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KUNREUTHER v. OUTBOARD MARINE CORP.

June 23, 1989

HOWARD KUNREUTHER, Individually and as Executor of the Estate of SYLVIA KUNREUTHER, his wife, Deceased
v.
OUTBOARD MARINE CORPORATION



The opinion of the court was delivered by: DUBOIS

 JAN E. DUBOIS, UNITED STATES DISTRICT JUDGE

 Presently before the Court is the Motion of the defendant, Outboard Marine Corporation ("Outboard Marine"), for an Order Holding that the Substantive Law of the Country of Jamaica Should Apply to the Issues of Liability and Damages. Outboard Marine cites Fed. R. Civ. P. 44.1 as authority for this Court to issue such an Order. Rule 44.1 of the Federal Rules of Civil Procedure provides that:

 
A party who intends to raise an issue concerning the law of a foreign country shall give notice by pleadings or other reasonable written notice. The court, in determining foreign law, may consider any relevant material or source, including testimony, whether or not submitted by a party or admissible under the Federal Rules of Evidence. The court's determination shall be treated as a ruling on a question of law.

 That rule does not provide for the pretrial adjudication of the choice of laws issue. However, that issue may be decided pretrial under Fed. R. Civ. P. 16. See Cannon v. Hilton Hotels Corp., 664 F. Supp. 199 (E.D. Pa. 1987).

 This is a diversity action to recover for the death of Sylvia Kunreuther. The decedent and her husband, plaintiff Howard Kunreuther, were residents and citizens of Pennsylvania. Outboard Marine, is a Delaware Corporation with its principal place of business in Waukegan, Illinois.

 On June 3, 1987, plaintiff and the decedent were vacationing in Montego Bay, Jamaica. On that date, while the decedent was snorkeling in Jamaican waters, she was struck by the propeller of a 175 horsepower Evinrude outboard motor allegedly manufactured by the defendant and being used to power a twenty-two foot Mako motorboat.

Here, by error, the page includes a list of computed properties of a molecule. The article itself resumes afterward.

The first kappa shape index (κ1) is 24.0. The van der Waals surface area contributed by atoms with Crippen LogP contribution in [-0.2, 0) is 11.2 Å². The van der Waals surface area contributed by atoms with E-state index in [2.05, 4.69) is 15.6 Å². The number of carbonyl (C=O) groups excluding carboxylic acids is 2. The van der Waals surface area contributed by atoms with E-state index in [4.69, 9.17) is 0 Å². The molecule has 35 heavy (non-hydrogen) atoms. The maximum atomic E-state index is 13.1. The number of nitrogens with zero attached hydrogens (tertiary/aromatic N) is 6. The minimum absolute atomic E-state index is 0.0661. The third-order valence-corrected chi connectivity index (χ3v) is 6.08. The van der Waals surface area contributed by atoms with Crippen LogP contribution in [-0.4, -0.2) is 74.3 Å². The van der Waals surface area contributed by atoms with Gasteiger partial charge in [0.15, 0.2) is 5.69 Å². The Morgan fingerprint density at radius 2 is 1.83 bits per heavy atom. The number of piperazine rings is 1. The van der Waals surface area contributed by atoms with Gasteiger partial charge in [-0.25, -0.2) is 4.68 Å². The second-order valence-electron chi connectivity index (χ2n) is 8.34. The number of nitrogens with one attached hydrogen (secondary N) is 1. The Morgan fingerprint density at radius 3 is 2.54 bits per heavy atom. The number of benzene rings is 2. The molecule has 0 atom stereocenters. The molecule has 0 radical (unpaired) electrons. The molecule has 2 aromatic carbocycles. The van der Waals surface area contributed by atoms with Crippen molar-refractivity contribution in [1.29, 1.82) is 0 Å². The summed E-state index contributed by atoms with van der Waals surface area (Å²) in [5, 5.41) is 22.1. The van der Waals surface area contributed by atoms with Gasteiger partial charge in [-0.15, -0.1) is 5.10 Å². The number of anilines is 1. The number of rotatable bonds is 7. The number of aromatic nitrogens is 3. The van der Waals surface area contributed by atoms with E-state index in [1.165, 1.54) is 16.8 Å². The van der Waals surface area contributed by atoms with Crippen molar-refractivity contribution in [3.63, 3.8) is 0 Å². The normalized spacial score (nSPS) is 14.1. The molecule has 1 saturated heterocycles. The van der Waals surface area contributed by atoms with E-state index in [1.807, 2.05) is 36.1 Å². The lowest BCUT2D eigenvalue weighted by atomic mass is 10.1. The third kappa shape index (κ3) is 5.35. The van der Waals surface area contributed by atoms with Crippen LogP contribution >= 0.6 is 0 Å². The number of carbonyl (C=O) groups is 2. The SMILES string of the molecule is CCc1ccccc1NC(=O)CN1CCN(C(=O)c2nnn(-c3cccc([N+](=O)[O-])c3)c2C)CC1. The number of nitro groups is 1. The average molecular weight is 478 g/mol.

The boat was operated by a Jamaican citizen and was owned by another Jamaican citizen. Neither of those individuals are parties to this action.

 The decedent received initial treatment at a Jamaican hospital. Later, she was taken by air ambulance to Mt. Sinai Hospital in Miami, Florida. She died on June 4, 1987, in Miami, allegedly as a result of the propeller wounds.

 The plaintiff's action against Outboard Marine is premised on the theory that the motor was of defective design. Specifically, plaintiff contends that the motor should have been equipped with a propeller guard and that injuries to the decedent would have been much less severe if the propeller had been guarded.

 Outboard Marine contends that Jamaican law should apply to the issues in this case. While I agree that Jamaican law should be applied on the issue of liability, I am not convinced that Jamaican law should govern the issue of damages.

 Because this action is brought under this Court's diversity jurisdiction, I must apply the choice of law rules of the forum state to determine which law governs the substantive issues of this case. Klaxon Co. v. Stentor Electric Manufacturing Co., 313 U.S. 487, 85 L. Ed. 1477, 61 S. Ct. 1020 (1941).

 In Griffith v. United Airlines, 416 Pa. 1, 203 A.2d 796 (1964), the Pennsylvania Supreme Court abandoned the strict lex loci delicti choice of law rule which provided that the law of the place of injury would be applied in all tort actions brought in Pennsylvania. Griffith was supplemented and clarified by another Pennsylvania Supreme Court case, Cipolla v. Shaposka, 439 Pa. 563, 267 A.2d 854 (1970). These two cases have defined and established the Pennsylvania choice of law rules. Blakesley v. Wolford, 789 F.2d 236 (3d Cir. 1986).

 The Cipolla/Griffith choice of law analysis combines the Restatement's "most significant relationship" analysis with an "interest analysis." Blakesley, 789 F.2d at 239. One method adopted by the Pennsylvania Supreme Court to determine which state has the greater interest in the application of its law is to analyze qualitatively the contacts each state has with the accident. Cipolla, 267 A.2d at 856. "Contacts considered vital in determining the state of the most significant relationship include place of injury, place of ...


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